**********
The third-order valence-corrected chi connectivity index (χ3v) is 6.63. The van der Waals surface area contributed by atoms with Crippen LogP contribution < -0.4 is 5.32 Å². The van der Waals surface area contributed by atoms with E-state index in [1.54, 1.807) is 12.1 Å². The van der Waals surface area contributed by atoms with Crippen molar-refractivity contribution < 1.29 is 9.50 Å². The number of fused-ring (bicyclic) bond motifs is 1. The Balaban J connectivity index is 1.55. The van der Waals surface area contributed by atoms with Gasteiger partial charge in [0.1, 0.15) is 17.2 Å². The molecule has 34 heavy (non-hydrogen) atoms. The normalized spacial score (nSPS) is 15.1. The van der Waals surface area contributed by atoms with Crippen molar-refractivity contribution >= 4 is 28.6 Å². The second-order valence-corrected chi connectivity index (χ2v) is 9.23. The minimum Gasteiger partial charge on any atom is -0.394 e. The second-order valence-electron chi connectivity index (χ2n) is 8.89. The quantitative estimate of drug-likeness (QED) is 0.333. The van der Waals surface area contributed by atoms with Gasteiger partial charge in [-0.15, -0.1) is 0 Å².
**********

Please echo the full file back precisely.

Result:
The third-order valence-corrected chi connectivity index (χ3v) is 6.63. The van der Waals surface area contributed by atoms with Crippen LogP contribution < -0.4 is 5.32 Å². The van der Waals surface area contributed by atoms with E-state index in [1.54, 1.807) is 12.1 Å². The van der Waals surface area contributed by atoms with Crippen molar-refractivity contribution < 1.29 is 9.50 Å². The number of fused-ring (bicyclic) bond motifs is 1. The Balaban J connectivity index is 1.55. The van der Waals surface area contributed by atoms with Gasteiger partial charge in [0.1, 0.15) is 17.2 Å². The molecule has 34 heavy (non-hydrogen) atoms. The normalized spacial score (nSPS) is 15.1. The van der Waals surface area contributed by atoms with Crippen molar-refractivity contribution >= 4 is 28.6 Å². The second-order valence-corrected chi connectivity index (χ2v) is 9.23. The minimum Gasteiger partial charge on any atom is -0.394 e. The second-order valence-electron chi connectivity index (χ2n) is 8.89. The quantitative estimate of drug-likeness (QED) is 0.333. The van der Waals surface area contributed by atoms with Gasteiger partial charge in [-0.15, -0.1) is 0 Å².